The other day we had yet another BIG winter storm drive through the valley. The roaring wind and the cold ( at least for the Fraser Valley) was a good day for an experiment. We don't get much wind at our place, but if it's an easterly, as it was this day, we get hit.
I decided this storm would be a great experience for the horse's to be out in the arena with me, to see how they handled the rattling tin when the wind hits the edge pieces of the barn, and gusts of wind that ram the sand hard, sending up clouds of dust into the air, only to be swept out of the arena.
Once all five horses were out in the arena, wandering around, I put Valentino's ( two year old Andalusian) halter on, and thought I'd brush him, to stay connected, just in case he lost the plot. He was handling the few gusts that came whistling through quite fine. The others too were pretty chilled in general. After about ten minutes, I'm pretty happy with how the horses are all doing, and especially happy with my youngster.
Just as things were going smooth, an uncontrolled gust of wind came screaming through the arena. Kloee ( my Andalusian/ thoroughbred who can be reactive), reacted and blasted around the arena getting all the other horse's feathers in a flap. Valentino reacted with a jump and desire to join his herd.
The reason I'm telling you this story is, because, it's these experiences that let you know whether the education you are offering your horse is working or you have holes in your program that need to be fixed. When Valentino reacted with a jump and desire to leave, he hit the end of the lead line. The GREAT thing is, when he felt the end of the rope, he immediately rebounded, turned and faced me, stopped and asked the question, " I felt the rope, I'm with you----- are we okay ? " What an awesome feeling it is to have a horse that is soooooo light on the end of the line when he is scared. When he felt the rope, he instinctively rebounded, back to me, instead of instinctively running through the pressure and then back to his herd.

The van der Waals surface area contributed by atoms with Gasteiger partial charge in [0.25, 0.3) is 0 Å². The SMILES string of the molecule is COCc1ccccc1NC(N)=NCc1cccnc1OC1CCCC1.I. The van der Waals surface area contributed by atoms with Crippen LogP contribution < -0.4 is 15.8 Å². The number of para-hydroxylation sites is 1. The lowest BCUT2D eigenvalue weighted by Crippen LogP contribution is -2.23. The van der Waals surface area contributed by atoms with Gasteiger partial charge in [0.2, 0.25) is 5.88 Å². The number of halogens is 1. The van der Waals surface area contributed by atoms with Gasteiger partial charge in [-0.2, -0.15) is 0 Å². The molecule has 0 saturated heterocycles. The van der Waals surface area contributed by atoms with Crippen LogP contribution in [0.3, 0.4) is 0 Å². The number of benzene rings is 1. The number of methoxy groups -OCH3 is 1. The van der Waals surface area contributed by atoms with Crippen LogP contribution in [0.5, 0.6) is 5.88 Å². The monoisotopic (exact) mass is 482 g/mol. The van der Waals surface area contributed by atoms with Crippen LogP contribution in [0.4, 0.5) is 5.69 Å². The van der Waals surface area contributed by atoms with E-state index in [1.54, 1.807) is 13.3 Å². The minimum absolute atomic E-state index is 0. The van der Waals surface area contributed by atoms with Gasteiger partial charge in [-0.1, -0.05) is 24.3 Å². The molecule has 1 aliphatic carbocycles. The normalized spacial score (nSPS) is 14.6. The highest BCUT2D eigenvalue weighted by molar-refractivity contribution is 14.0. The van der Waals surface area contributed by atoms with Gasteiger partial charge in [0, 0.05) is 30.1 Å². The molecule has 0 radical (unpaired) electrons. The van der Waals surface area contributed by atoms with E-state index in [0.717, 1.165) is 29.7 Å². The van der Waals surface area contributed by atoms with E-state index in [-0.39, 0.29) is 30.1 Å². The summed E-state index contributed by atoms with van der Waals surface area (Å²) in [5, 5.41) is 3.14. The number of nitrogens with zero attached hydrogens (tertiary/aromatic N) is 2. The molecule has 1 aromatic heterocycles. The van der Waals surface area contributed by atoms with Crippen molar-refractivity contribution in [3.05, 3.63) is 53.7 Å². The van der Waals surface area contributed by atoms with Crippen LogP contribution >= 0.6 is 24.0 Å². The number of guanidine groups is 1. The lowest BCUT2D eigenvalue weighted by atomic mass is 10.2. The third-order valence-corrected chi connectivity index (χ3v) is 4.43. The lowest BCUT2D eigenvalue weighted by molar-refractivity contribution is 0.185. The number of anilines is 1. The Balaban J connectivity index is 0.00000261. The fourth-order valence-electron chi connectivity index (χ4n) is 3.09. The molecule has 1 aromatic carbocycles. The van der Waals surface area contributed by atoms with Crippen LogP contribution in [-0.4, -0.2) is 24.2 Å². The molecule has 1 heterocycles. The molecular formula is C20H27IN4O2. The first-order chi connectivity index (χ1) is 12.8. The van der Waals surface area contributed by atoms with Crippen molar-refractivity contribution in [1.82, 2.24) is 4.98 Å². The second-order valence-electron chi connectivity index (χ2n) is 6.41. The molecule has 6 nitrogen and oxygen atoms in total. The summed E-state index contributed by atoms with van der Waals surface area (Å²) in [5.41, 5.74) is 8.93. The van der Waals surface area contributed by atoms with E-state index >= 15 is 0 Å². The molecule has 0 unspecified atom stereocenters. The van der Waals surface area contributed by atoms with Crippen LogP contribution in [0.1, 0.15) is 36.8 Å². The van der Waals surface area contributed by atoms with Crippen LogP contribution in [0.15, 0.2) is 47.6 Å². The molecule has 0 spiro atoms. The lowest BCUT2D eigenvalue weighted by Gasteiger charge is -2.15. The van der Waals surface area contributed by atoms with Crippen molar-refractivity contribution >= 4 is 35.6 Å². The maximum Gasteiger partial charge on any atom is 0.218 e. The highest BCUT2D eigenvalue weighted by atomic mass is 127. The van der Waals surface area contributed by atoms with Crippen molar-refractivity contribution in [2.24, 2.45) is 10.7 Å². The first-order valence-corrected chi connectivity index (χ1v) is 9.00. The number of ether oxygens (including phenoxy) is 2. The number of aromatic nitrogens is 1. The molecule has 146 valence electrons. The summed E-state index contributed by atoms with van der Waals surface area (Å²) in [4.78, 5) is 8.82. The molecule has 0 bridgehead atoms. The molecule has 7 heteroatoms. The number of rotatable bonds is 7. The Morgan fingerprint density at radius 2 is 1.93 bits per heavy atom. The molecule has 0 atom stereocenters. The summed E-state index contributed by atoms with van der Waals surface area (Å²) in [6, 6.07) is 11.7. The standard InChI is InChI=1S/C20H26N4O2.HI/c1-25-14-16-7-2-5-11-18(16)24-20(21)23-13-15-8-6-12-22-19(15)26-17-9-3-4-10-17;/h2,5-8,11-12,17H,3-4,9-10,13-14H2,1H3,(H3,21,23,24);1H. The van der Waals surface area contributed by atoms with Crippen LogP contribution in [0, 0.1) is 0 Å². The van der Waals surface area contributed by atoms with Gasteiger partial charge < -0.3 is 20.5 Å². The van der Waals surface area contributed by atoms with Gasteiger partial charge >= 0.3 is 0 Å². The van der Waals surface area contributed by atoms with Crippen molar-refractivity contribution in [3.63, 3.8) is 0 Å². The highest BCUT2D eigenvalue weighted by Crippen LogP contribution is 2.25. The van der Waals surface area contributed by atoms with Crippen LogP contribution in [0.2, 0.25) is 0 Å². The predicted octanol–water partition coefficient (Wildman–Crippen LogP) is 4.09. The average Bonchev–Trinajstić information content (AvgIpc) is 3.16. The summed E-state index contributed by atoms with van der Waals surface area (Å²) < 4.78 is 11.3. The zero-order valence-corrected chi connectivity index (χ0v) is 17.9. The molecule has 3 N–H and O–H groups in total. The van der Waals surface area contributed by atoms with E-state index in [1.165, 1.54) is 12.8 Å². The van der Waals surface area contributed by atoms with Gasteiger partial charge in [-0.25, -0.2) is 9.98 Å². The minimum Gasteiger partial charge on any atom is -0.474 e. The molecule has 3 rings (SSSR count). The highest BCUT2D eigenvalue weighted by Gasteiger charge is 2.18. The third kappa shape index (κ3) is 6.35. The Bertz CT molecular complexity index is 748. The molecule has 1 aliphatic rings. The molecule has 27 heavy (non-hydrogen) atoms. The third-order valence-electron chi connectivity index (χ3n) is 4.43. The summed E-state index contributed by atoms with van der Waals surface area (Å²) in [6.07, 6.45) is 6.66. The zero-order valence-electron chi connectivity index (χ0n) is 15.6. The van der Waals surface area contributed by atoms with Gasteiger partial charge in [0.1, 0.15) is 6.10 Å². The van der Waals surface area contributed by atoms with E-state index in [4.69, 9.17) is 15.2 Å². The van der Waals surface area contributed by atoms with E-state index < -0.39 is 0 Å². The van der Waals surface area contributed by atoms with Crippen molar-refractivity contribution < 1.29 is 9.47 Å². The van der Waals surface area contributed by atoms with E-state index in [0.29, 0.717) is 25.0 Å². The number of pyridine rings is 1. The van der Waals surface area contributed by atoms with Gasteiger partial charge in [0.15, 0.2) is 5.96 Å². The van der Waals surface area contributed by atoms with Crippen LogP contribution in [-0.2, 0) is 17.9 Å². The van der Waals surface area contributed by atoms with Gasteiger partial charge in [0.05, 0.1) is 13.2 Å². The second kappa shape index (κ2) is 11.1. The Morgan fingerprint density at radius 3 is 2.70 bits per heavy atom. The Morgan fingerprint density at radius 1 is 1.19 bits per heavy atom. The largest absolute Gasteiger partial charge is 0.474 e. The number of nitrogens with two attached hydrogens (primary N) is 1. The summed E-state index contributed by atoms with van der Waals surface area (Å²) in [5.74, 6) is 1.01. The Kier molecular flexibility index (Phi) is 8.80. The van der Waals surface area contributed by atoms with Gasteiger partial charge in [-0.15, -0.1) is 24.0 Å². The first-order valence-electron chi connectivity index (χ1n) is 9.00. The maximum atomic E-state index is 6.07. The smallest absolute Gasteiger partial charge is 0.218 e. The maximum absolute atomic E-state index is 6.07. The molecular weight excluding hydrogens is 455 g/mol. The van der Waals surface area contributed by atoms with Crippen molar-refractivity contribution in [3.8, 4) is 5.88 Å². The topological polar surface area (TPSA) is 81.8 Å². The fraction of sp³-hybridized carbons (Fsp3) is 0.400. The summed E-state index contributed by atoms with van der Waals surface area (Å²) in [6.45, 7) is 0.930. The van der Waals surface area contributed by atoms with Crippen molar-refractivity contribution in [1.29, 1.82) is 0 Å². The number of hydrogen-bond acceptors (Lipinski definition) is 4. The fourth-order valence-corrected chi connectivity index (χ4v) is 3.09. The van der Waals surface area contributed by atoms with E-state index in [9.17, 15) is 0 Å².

I answered Valentino's question of - "are we okay?" with a "yes", and brought him towards me. All was calm once more, until the next big gust.
My goal with every horse I touch, is for them to understand; when they feel the end of the line they DON'T run through it, they feel it and like pressing the right button, they come back and connect with me .
Yahoo ! I love days like this !
It's been eight weeks and counting since the freeze came upon us. Here in the Fraser Valley we pride ourselves in being able to ski, golf, hike, and ride horses, during winter. For most of Canada, everything is shut down until the thaw.
There may be some people that are set up with proficiency in the Valley with frost free taps, heated buckets, and have strategies for helping their horses get around on icey days, but most are carrying many warm buckets of water, have horses that haven't left their stalls since early December, and are realizing how important turn out is for the equine mind.
I've had a few students refer to their horses, as , "my horse has gone insane, being pent up in his stall for the last month". Insane in the dictionry reads, "
'in a state of mind that prevents normal perception, behavior, or social interaction'.
My five horses are very fortunate, living with a mountain at our back, most of the wind goes over us.
I do happen to have a frost free tap, and a couple of heated water buckets. My horses also have free access to go from the barn stalls to the covered arena whenever it suits their fancy. I am truly
I have one piece of adice I received from my sister that I am thrilled to have found out about, and I am excited to share with you. To pick up frozen poop in the paddocks, using a shovel is hard on the back, and a fork impossible; instead use a hoe. It easily lifts the piles up, saving your back and time.